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How is the theme of illusion/appearance versus reality shown in the movie The Matrix?
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The Matrix is essentially a spin on the classic philosophical "brain in a vat theory" (read more about that here: http://consc.net/papers/matrix.html). Much like René Descartes's Discourse on the Method and Meditations, the movie explores the dichotomy between mind and matter - or mind and reality. In philosophy, this dichotomy is called Dualism.
The disparity between appearance and reality is brought to the viewer's attention anytime that there is an interaction between the Matrix and something outside of the Matrix. For example, whenever the crewmembers of the Nebuchadnezzar communicate with Tank (whom they call "Operator") while in the Matrix, it reminds the viewer that the Matrix is an illusion. Similarly, the other 'matrices' created by the crewmembers for training purposes are also reminders to the viewer of illusory 'realities,' particularly because these 'matrices' are often altered while the crewmembers are in them.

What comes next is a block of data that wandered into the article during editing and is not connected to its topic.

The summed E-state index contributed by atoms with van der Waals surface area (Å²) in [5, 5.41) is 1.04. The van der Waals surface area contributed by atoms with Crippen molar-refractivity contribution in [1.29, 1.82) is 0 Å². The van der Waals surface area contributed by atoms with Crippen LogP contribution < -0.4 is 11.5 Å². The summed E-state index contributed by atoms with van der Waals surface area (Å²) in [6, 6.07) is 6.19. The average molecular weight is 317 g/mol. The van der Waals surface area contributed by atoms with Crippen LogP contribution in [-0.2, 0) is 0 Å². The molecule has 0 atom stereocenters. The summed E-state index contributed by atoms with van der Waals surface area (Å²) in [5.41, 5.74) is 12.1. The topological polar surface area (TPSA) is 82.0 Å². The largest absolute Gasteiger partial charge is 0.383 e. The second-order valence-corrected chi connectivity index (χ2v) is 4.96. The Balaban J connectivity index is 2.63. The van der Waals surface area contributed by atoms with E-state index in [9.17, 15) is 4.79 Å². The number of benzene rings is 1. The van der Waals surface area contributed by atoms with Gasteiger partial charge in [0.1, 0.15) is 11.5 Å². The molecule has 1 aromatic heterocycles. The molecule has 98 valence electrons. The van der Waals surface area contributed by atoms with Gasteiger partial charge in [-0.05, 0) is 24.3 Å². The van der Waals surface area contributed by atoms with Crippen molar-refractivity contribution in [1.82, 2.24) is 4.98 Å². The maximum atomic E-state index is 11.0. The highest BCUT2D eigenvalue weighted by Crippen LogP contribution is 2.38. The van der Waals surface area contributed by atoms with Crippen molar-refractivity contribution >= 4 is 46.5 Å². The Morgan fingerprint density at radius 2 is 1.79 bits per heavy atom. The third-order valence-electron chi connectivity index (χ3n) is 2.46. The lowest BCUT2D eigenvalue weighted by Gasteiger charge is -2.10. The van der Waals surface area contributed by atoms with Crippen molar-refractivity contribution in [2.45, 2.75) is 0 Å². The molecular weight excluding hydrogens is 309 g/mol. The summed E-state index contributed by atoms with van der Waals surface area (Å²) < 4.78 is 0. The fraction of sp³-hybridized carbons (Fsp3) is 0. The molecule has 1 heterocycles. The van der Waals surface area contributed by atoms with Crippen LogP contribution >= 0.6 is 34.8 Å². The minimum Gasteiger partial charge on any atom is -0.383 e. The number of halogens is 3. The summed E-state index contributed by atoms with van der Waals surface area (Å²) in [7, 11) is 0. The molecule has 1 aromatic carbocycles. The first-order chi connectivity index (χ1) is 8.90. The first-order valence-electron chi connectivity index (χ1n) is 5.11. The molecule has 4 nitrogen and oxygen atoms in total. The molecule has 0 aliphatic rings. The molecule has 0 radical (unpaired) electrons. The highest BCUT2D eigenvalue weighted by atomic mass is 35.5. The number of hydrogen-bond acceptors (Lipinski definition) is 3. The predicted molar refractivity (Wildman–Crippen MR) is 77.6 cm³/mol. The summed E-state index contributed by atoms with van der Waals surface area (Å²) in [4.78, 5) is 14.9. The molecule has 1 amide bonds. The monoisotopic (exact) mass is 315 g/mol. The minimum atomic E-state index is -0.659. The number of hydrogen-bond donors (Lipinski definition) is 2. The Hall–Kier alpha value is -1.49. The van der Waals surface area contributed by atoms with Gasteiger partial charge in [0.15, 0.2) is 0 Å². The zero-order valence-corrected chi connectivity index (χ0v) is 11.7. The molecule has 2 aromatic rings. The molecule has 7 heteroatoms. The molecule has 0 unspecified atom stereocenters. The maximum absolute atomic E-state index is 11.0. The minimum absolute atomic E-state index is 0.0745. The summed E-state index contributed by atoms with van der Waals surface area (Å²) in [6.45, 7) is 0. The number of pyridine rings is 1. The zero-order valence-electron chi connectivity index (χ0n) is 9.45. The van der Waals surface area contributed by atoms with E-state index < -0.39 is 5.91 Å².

Countless subtler details point to the disparity between the illusion of the Matrix and the reality that the crewmembers are aware of, such as the 'ports' in the back of their necks or the images of human farms, to name a few.
There are many more examples of the Appearance vs Reality theme in the movie, but I hope these help get you started in your brainstorming.
I should add that I am a college student, not a teacher.
Posted by disaza on August 26, 2013 at 8:25 PM (Answer #3)
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